After returning our car and quickly mourning that we didn’t have more time to spend in beautiful Lindos, we set out on foot to explore the walled Old Town in the city of Rhodes. My Lonely Planet guidebook lists “getting lost in the Old Town Rhodes” as one of the top 10 Greek experiences. Since I am a backpacker and therefore legally required to own the Lonely Planet guide to every country I enter, I was pretty excited, to say the least.
The Old Town is a UNESCO world heritage site and within its walls it is also a living, breathing city with restaurants, museums, and residences. Unfortunately we were in port on a Monday so we couldn’t visit any museums but luckily we are both pretty happy to simply wander and explore.
Before we left the ship the “local expert” had handed us a map with the “best streets” marked. We quickly realized these were the most touristy streets, filled with cheap souvenirs and mediocre restaurants. However, had we not originally followed the bogus map, I would have never laid eyes on this:
I think this was the first moment in my life I didn’t want ice cream. How could you destroy that kind of art? (My favorite is the red one in the back with the strawberry eyes.)
Ice cream art aside, we really were much more impressed with the Old Town when we ventured away from the commerce areas and to the fringes. I can say without shame that I was totally shocked that a place like this was in Greece. It seemed to have more in common with medieval London than a country associated with clean, geometric, whitewashed buildings.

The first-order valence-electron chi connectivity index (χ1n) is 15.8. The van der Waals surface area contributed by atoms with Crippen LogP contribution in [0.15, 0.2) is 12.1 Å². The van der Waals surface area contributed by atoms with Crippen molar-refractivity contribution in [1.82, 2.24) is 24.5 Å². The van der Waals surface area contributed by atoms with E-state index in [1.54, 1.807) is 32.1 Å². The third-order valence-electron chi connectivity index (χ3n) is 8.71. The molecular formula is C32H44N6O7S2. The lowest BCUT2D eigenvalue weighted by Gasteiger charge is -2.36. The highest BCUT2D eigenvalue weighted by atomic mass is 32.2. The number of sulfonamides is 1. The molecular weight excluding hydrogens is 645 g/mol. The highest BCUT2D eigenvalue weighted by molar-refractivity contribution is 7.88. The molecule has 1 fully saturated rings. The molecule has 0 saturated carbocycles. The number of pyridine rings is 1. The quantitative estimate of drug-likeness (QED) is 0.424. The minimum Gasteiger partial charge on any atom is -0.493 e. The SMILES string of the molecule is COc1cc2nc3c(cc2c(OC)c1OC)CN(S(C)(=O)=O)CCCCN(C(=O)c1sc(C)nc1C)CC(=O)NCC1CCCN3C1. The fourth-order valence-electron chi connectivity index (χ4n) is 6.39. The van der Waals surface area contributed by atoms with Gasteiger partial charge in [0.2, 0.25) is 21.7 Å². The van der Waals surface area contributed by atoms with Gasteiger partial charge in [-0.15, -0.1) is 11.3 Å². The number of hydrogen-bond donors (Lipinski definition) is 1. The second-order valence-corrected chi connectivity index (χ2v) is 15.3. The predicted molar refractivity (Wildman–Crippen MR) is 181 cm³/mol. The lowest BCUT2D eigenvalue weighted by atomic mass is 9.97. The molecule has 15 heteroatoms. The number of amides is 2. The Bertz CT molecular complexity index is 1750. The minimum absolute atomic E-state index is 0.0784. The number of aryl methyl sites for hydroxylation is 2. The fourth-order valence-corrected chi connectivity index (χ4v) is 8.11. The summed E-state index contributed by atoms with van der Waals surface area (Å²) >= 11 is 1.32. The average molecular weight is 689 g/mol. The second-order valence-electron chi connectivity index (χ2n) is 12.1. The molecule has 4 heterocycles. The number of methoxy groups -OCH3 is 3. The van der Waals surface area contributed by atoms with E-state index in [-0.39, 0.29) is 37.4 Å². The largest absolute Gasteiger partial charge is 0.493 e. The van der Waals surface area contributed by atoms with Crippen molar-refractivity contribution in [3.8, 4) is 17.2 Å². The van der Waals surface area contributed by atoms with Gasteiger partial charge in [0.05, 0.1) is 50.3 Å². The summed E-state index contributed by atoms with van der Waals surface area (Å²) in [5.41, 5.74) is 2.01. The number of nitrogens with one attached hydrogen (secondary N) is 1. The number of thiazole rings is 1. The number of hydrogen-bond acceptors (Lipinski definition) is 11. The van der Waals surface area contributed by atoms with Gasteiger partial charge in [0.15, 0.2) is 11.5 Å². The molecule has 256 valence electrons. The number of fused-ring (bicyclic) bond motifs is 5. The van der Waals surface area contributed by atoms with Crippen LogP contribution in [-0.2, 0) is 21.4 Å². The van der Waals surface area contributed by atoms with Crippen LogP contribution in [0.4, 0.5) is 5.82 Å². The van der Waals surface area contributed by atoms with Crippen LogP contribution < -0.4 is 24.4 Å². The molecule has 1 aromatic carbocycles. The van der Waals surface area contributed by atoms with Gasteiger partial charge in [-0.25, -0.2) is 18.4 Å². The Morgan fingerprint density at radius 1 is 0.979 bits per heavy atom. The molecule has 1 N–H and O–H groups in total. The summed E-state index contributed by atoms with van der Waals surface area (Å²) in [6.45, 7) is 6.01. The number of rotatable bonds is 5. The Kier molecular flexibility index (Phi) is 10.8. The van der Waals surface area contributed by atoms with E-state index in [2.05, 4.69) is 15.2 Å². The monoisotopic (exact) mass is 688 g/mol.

One attraction that was open was this beautiful mosque, adding again to my already confused mind trying to reconcile a medieval city and a Greek island.
Venturing deeper into the city we found this character filled antique shop and spotted a few tucked away cafes oozing with charm. We passed a few hotels and daydreamed about spending a few days trying to get our bearings in the enormous maze that is the walled town.
Most interesting of all were the residences we passed lining the inside of the wall. In the stuffy summer heat, doors and windows were left open and as we walked past we would hear snippets of laughter, conversation, and television programs. I can only imagine what it would be like to live within a piece of ancient history, surrounded by a maze of cobblestone streets and walled away from the outside world.
I fell in love with this side of Rhodes. If I had to be walled away somewhere, this wouldn’t be a bad place to be.
To see all our photos from Rhodes, visit my Flickr set here.
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